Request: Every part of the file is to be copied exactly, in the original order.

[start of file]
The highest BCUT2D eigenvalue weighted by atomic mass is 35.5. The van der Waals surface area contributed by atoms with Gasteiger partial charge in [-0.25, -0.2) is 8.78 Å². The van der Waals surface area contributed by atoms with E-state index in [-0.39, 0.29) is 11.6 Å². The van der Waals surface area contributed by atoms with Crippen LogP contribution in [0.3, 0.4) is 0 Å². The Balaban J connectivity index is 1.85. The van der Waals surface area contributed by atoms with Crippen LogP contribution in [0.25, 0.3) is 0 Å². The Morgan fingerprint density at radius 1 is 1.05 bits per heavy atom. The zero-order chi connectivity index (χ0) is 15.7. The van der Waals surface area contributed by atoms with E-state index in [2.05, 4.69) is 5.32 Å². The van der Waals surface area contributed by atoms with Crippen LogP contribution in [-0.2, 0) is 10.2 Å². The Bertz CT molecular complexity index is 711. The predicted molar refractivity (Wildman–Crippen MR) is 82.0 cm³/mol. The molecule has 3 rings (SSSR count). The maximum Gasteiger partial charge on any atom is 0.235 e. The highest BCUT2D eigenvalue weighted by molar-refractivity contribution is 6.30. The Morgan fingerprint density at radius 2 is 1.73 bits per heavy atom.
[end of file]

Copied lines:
The highest BCUT2D eigenvalue weighted by atomic mass is 35.5. The van der Waals surface area contributed by atoms with Gasteiger partial charge in [-0.25, -0.2) is 8.78 Å². The van der Waals surface area contributed by atoms with E-state index in [-0.39, 0.29) is 11.6 Å². The van der Waals surface area contributed by atoms with Crippen LogP contribution in [0.3, 0.4) is 0 Å². The Balaban J connectivity index is 1.85. The van der Waals surface area contributed by atoms with Crippen LogP contribution in [0.25, 0.3) is 0 Å². The Morgan fingerprint density at radius 1 is 1.05 bits per heavy atom. The zero-order chi connectivity index (χ0) is 15.7. The van der Waals surface area contributed by atoms with E-state index in [2.05, 4.69) is 5.32 Å². The van der Waals surface area contributed by atoms with Crippen LogP contribution in [-0.2, 0) is 10.2 Å². The Bertz CT molecular complexity index is 711. The predicted molar refractivity (Wildman–Crippen MR) is 82.0 cm³/mol. The molecule has 3 rings (SSSR count). The maximum Gasteiger partial charge on any atom is 0.235 e. The highest BCUT2D eigenvalue weighted by molar-refractivity contribution is 6.30. The Morgan fingerprint density at radius 2 is 1.73 bits per heavy atom.